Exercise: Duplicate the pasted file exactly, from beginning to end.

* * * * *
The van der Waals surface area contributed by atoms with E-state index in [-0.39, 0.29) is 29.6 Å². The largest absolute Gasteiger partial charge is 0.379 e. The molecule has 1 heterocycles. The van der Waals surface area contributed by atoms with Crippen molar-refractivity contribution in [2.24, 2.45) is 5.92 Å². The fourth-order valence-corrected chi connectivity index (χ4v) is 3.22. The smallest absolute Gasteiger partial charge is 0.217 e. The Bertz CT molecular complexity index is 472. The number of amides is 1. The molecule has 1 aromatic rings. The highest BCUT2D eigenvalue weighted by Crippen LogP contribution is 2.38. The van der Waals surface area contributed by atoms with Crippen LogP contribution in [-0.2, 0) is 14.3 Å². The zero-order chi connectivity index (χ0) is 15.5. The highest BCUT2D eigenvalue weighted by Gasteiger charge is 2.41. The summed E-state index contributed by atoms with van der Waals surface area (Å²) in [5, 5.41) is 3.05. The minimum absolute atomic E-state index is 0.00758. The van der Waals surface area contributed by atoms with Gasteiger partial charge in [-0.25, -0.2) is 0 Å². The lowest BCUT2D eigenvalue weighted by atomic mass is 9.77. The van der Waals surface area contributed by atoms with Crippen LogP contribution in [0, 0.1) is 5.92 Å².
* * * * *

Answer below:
The van der Waals surface area contributed by atoms with E-state index in [-0.39, 0.29) is 29.6 Å². The largest absolute Gasteiger partial charge is 0.379 e. The molecule has 1 heterocycles. The van der Waals surface area contributed by atoms with Crippen molar-refractivity contribution in [2.24, 2.45) is 5.92 Å². The fourth-order valence-corrected chi connectivity index (χ4v) is 3.22. The smallest absolute Gasteiger partial charge is 0.217 e. The Bertz CT molecular complexity index is 472. The number of amides is 1. The molecule has 1 aromatic rings. The highest BCUT2D eigenvalue weighted by Crippen LogP contribution is 2.38. The van der Waals surface area contributed by atoms with Crippen LogP contribution in [-0.2, 0) is 14.3 Å². The zero-order chi connectivity index (χ0) is 15.5. The highest BCUT2D eigenvalue weighted by Gasteiger charge is 2.41. The summed E-state index contributed by atoms with van der Waals surface area (Å²) in [5, 5.41) is 3.05. The minimum absolute atomic E-state index is 0.00758. The van der Waals surface area contributed by atoms with Gasteiger partial charge in [-0.25, -0.2) is 0 Å². The lowest BCUT2D eigenvalue weighted by atomic mass is 9.77. The van der Waals surface area contributed by atoms with Crippen LogP contribution in [0, 0.1) is 5.92 Å².